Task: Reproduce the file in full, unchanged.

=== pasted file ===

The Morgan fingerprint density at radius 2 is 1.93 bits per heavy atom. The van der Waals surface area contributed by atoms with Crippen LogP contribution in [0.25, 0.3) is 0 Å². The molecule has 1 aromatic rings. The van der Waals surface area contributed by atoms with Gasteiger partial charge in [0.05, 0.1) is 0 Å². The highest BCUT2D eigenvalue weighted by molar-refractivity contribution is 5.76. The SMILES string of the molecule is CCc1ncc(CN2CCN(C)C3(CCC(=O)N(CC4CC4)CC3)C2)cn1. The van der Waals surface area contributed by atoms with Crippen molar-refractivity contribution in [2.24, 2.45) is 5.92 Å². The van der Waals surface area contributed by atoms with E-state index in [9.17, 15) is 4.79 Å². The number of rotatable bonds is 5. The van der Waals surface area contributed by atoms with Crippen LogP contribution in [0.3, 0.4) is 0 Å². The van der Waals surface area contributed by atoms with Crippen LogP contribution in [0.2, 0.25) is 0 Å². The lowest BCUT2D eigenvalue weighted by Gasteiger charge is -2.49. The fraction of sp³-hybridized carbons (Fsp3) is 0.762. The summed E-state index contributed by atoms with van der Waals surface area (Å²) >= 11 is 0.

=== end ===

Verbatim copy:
The Morgan fingerprint density at radius 2 is 1.93 bits per heavy atom. The van der Waals surface area contributed by atoms with Crippen LogP contribution in [0.25, 0.3) is 0 Å². The molecule has 1 aromatic rings. The van der Waals surface area contributed by atoms with Gasteiger partial charge in [0.05, 0.1) is 0 Å². The highest BCUT2D eigenvalue weighted by molar-refractivity contribution is 5.76. The SMILES string of the molecule is CCc1ncc(CN2CCN(C)C3(CCC(=O)N(CC4CC4)CC3)C2)cn1. The van der Waals surface area contributed by atoms with Crippen molar-refractivity contribution in [2.24, 2.45) is 5.92 Å². The van der Waals surface area contributed by atoms with E-state index in [9.17, 15) is 4.79 Å². The number of rotatable bonds is 5. The van der Waals surface area contributed by atoms with Crippen LogP contribution in [0.3, 0.4) is 0 Å². The van der Waals surface area contributed by atoms with Crippen LogP contribution in [0.2, 0.25) is 0 Å². The lowest BCUT2D eigenvalue weighted by Gasteiger charge is -2.49. The fraction of sp³-hybridized carbons (Fsp3) is 0.762. The summed E-state index contributed by atoms with van der Waals surface area (Å²) >= 11 is 0.